A figure, robust and strange, and half naked, to be thus employed, at this hour and place, was calculated to rouse up my whole soul. His occupation was mysterious and obscure. Was it a grave that he was digging? Was his purpose to explore or to hide? Was it proper to watch him at a distance, unobserved and in silence, or to rush upon him and extort from him, by violence or menaces, an explanation of the scene?
Before my resolution was formed, he ceased to dig. He cast aside his spade and sat down in the pit that he had dug. He seemed wrapped in meditation; but the pause was short, and succeeded by sobs, at first low and at wide intervals, but presently louder and more vehement. Sorely charged was indeed that heart whence flowed these tokens of sorrow. Never did I witness a scene of such mighty anguish, such heart-bursting grief.
What should I think? I was suspended in astonishment. Every sentiment, at length, yielded to my sympathy. Every new accent of the mourner struck upon my heart with additional force, and tears found their way spontaneously to my eyes. I left the spot where I stood, and advanced within the verge of the shade. My caution had forsaken me, and, instead of one whom it was duty to persecute, I beheld, in this man, nothing but an object of compassion.
My pace was checked by his suddenly ceasing to lament. He snatched the spade, and, rising on his feet, began to cover up the pit with the utmost diligence. He seemed aware of my presence, and desirous of hiding something from my inspection. I was prompted to advance nearer and hold his hand, but my uncertainty as to his character and views, the abruptness with which I had been ushered into this scene, made me still hesitate; but, though I hesitated to advance, there was nothing to hinder me from calling.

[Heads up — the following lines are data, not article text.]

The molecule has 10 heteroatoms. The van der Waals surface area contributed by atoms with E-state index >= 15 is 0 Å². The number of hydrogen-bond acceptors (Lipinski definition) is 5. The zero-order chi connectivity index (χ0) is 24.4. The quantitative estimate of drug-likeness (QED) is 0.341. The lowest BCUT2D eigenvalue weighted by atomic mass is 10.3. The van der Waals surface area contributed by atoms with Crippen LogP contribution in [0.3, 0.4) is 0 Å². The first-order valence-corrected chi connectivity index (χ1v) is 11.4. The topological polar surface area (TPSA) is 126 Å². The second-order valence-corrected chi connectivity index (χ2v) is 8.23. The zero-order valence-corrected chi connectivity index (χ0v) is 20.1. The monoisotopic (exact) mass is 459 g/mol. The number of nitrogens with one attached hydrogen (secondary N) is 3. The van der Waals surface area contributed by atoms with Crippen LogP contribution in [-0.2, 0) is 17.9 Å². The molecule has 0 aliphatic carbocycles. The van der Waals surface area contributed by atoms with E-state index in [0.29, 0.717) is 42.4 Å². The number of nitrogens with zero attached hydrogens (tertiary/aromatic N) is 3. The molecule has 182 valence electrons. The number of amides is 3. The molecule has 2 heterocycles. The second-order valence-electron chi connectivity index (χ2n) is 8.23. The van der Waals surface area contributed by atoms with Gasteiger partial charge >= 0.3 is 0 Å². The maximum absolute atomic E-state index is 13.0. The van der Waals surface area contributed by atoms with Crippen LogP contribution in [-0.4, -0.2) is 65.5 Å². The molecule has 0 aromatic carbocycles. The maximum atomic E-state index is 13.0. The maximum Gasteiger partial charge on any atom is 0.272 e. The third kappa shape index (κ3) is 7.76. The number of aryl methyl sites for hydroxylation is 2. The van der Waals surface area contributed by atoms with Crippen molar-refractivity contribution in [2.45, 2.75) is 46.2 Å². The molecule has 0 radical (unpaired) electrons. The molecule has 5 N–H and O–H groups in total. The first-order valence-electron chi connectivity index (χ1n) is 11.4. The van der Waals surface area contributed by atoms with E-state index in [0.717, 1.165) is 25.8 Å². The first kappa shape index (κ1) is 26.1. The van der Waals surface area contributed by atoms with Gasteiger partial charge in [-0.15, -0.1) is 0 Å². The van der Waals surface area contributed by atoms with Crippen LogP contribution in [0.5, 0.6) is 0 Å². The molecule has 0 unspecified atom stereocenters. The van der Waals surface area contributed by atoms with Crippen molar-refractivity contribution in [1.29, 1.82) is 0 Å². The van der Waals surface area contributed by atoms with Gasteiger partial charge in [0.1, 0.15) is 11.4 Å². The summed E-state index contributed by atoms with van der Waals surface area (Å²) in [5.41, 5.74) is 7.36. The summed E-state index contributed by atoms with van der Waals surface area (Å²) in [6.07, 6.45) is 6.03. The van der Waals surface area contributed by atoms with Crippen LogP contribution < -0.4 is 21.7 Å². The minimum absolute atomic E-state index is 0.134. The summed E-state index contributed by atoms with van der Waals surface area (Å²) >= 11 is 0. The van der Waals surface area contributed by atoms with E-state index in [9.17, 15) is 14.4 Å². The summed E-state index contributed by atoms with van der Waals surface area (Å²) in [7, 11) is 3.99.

He stopped: the spade fell from his hand; he looked up and bent forward his face towards the spot where I stood. An interview and explanation were now, methought, unavoidable. I mustered up my courage to confront and interrogate this being.
He continued for a minute in his gazing and listening attitude. Where I stood I could not fail of being seen, and yet he acted as if he saw nothing. Again he betook himself to his spade, and proceeded with new diligence to fill up the pit. This demeanour confounded and bewildered me. I had no power but to stand and silently gaze upon his motions.
The pit being filled, he once more sat upon the ground, and resigned himself to weeping and sighs with more vehemence than before. In a short time the fit seemed to have passed. He rose, seized the spade, and advanced to the spot where I stood.
Again I made preparation as for an interview which could not but take place. He passed me, however, without appearing to notice my existence. He came so near as almost to brush my arm, yet turned not his head to either side. My nearer view of him made his brawny arms and lofty stature more conspicuous; but his imperfect dress, the dimness of the light, and the confusion of my own thoughts, hindered me from discerning his features. He proceeded with a few quick steps along the road, but presently darted to one side and disappeared among the rocks and bushes.
My eye followed him as long as he was visible, but my feet were rooted to the spot. My musing was rapid and incongruous. It could not fail to terminate in one conjecture, that this person was asleep. Such instances were not unknown to me, through the medium of conversation and books. Never, indeed, had it fallen under my own observation till now, and now it was conspicuous, and environed with all that could give edge to suspicion and vigour to inquiry. To stand here was no longer of use, and I turned my steps towards my uncles habitation.